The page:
Apple’s Q2 2016 numbers did not make for pretty reading, at least by Apple’s own standards—the slowdown came after successive years of growing iPhone sales, and the revenue growth that came along. The Cupertino-based company sold 51.2 million iPhones globally, which is a 16% decline compared to the 61 million iPhones it sold in the same period last year. It is the first time iPhone sales have ever declined, year-on-year. That meant revenues were also down at $50.6 billion, a 13% decline from $58 billion in Q2 2015. But simply saying that iPhone’s premium pricing is the reason for this decline would be rather simplistic, and a factually incorrect assumption.
Research firm IDC has released the global smartphone shipment numbers for the first few months of 2016, and they indicate a far bigger problem—the smartphone market seems to have peaked, and is now levelling off. At least levelling off at the moment, instead of actually declining. The total number of smartphones shipped globally in the first quarter of 2016 (1Q16) were 334.9 million, which is a very slight increase from the 334.3 million units shipped in the first quarter of 2015 (1Q15), which makes this the smallest ever year-on-year growth. The primary reason is the strong smartphone saturation in various markets.
While Samsung remains the leader, shipping 81.9 million phones in the quarter, that number was down 0.6% compared to last year. Despite the 16.3% decline in iPhone shipments, Apple still remains in a strong second place.
However, these aren’t the only two brands that are struggling. Last year, Lenovo and Xiaomi were placed fourth and fifth in terms of the global smartphone shipments, but they have been knocked out of the top five this year. Instead, Huawei (27.5 million shipments), Oppo (18.5 million shipments) and Vivo (14.3 million shipments) take up the other three places in the top five rankings this year.
The biggest reason why Lenovo and Xiaomi are getting hurt is because numbers suggest the average selling price of a smartphone in China has gone up from $207 in 2013 to $257 in 2015, indicating greater purchasing power and an appetite for more premium smartphones. Lenovo and Xiaomi were betting on the sub-$150 and sub-$200 price segments for the past few years in the country, and being China-centric businesses did not go well. “Now Huawei, OPPO, and Vivo, which play mainly in the sub-$250 range, are positioned for a strong 2016," said Melissa Chau, senior research manager, IDC Worldwide Quarterly Mobile Phone Tracker.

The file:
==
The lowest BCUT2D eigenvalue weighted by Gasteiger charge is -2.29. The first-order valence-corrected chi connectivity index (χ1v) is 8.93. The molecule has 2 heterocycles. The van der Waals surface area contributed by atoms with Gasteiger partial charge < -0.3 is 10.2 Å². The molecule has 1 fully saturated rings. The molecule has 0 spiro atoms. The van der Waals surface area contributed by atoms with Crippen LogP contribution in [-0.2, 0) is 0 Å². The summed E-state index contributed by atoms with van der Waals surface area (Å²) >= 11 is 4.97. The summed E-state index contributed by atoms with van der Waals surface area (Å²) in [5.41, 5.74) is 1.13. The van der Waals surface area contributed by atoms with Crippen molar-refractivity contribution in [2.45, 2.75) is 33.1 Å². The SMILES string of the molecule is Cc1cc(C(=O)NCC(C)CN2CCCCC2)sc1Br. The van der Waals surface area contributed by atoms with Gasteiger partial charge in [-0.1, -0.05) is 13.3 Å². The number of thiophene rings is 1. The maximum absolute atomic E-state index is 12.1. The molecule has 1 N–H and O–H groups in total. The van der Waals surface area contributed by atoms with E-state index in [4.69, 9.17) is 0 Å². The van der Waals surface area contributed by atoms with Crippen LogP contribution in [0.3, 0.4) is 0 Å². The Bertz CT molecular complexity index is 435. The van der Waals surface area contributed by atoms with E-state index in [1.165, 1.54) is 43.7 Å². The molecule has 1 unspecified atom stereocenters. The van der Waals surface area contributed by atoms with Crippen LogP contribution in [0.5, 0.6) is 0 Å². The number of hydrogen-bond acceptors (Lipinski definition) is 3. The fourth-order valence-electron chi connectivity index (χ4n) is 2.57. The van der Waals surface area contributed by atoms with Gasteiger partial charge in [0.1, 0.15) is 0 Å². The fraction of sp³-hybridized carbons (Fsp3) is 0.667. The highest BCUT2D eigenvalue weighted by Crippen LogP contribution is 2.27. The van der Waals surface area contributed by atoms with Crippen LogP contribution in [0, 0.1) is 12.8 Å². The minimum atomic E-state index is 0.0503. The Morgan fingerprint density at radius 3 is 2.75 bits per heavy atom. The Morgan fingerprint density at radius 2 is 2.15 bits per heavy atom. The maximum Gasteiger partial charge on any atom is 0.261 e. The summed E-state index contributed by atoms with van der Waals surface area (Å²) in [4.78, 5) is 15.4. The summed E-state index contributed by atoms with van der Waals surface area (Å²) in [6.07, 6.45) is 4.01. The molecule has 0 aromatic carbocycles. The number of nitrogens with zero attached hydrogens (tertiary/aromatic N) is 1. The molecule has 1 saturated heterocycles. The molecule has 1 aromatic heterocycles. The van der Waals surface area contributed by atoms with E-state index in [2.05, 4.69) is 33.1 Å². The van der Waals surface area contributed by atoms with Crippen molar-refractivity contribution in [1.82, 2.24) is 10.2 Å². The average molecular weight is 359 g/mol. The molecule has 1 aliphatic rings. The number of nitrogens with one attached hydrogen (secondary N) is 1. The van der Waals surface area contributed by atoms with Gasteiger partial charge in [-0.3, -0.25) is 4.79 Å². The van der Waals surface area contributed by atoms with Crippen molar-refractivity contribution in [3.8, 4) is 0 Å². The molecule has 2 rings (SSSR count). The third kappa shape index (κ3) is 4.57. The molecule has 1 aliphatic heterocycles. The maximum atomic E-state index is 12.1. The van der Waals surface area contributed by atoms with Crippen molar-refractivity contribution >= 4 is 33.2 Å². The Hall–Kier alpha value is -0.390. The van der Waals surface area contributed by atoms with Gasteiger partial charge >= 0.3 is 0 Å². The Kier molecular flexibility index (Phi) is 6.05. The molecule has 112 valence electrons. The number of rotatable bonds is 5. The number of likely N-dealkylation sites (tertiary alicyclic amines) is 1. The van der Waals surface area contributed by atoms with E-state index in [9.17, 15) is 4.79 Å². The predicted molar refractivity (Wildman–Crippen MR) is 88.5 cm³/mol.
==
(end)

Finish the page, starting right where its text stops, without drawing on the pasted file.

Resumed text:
However, it still remains a surprise that Xiaomi, with its unique positioning around extremely affordable smartphones with flagship level hardware and performance, is unable to compete with Huawei and Vivo, which are selling phones that cost significantly more. In fact, one of Huawei’s most popular smartphones globally is the flagship, the Google Nexus 6P ($499 approximately), which costs significantly more than anything Xiaomi or Lenovo sell.
For the past couple of years, smartphone makers were riding on the wave of first-time adopters buying smartphones. That seems to have slowed down, and instead, phone makers are now having to make products that’ll make users of other brands jump ship. While pricing does remain a factor, the quality of the product itself becomes even more important now.